By David A. King
The increasing costs of personal mobility are forcing Americans to make difficult decision about where and when they travel for work and play. The average U.S. household spends more of its income on transportation than anything except housing. Consider that prior to 1960 average households spent 14 percent on transportation, but today’s families devote almost 20 percent to mobility. For poor families, the situation is much worse as many spend over 40 percent of their income on transportation. At the same time that transportation costs are rising, investment in road and transit infrastructure is falling. For families and government the status quo is unsustainable and in many cases unfair. New sources of revenue are required to meet our transportation investment needs, but we need to make sure that our transportation systems are equitable, affordable and accessible.These challenges facing transportation policy are great and require creative solutions that guarantee the right to mobility while improving investment in transportation.
One potential way to overcome the public opposition to tolls and fees necessary for transportation investment is through the use of "mobility credits" that can be used to pay for personal transportation. In New York City mobility credits might work like this: The city issues mobility vouchers to all residents, which would in turn be used as the currency to pay for bridge tolls, congestion charges, transit fares or even expenses like bike repairs. If travelers need to buy additionalvouchers they can buy them at kiosks, similar to how New York MTA Metrocards are issued now, or refill their account online similar to EZ Pass. The mobility credits program can be financed through existing transportation taxes plus new user fees, and the revenue will be dedicated to transit and other transportation investment. Credits have the ability to enhance transportation choices, generate revenue for investment and improve equity. Bridge tolls and other automobile charges will cost many more credits than transit fares, thus incentivizing transit use. People could even trade their credits to others, so that those who rely on driving—a sizable minority of New York commuters—can afford new tolls and charges. The less impact your travel choices have on others, the fewer credits you need. This is particularly helpful for low income households, who tend to travel much less than wealthier ones.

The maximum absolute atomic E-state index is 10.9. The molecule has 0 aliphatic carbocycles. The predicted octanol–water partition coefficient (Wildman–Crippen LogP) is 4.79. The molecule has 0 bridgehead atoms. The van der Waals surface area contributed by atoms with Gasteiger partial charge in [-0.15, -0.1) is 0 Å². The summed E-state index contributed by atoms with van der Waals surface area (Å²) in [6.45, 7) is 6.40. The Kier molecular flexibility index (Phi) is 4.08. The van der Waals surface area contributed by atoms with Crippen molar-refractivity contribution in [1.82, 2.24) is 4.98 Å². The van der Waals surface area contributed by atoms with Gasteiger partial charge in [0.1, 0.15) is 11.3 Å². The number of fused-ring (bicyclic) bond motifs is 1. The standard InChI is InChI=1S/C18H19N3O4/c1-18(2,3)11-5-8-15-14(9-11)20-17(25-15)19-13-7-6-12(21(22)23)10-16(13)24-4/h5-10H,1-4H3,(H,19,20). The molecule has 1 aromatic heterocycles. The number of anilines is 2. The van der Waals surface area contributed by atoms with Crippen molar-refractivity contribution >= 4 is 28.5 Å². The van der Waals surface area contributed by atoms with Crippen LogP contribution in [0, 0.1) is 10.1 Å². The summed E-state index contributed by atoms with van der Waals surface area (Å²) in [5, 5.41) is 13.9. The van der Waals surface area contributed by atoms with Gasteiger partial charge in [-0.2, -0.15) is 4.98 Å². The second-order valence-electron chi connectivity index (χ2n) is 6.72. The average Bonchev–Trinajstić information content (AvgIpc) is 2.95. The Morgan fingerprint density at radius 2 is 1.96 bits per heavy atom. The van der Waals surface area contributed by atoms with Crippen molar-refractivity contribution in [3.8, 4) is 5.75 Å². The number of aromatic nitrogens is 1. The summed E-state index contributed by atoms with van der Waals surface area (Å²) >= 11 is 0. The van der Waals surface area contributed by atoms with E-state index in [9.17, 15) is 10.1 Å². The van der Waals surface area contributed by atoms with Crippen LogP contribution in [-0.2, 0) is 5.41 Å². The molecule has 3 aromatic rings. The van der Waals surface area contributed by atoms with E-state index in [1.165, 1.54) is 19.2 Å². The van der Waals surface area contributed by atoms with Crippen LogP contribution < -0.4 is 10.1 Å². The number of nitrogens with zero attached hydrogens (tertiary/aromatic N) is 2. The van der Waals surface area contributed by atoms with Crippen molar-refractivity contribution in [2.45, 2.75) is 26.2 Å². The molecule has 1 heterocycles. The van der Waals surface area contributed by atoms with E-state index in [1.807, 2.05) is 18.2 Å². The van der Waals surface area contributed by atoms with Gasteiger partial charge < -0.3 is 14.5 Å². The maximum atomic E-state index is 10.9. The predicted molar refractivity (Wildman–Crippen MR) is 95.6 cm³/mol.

Credits have been proposed elsewhere, but largely as a means to negate political opposition to congestion tolls. Mobility credits go beyond this simple political calculus and treat access to transportation as a critical right for everybody. By directly giving people the means to pay for their transportation choices, credits improve the life of all recipients, not only those lucky enough to live near new transit or road investment or able to buy a house using a location-efficient mortgage. In a city where proposed bridge tolls and congestion pricing have failed to capture the necessary political and public support in recent years, issuing credits to pay these new user fees could change the political landscape; the economic incentive to switch from driving to transit is still there, but any new toll proposals becomes much more palatable.
A well-designed credit program may improve political climate for new pricing mechanisms and help shift people from driving to transit. But most importantly, credits will help reveal the true costs of travel and create more equitable access to all opportunities.
David A. King is an Assistant Professor of Urban Planning at the Graduate School of Architecture, Planning and Preservation at Columbia University.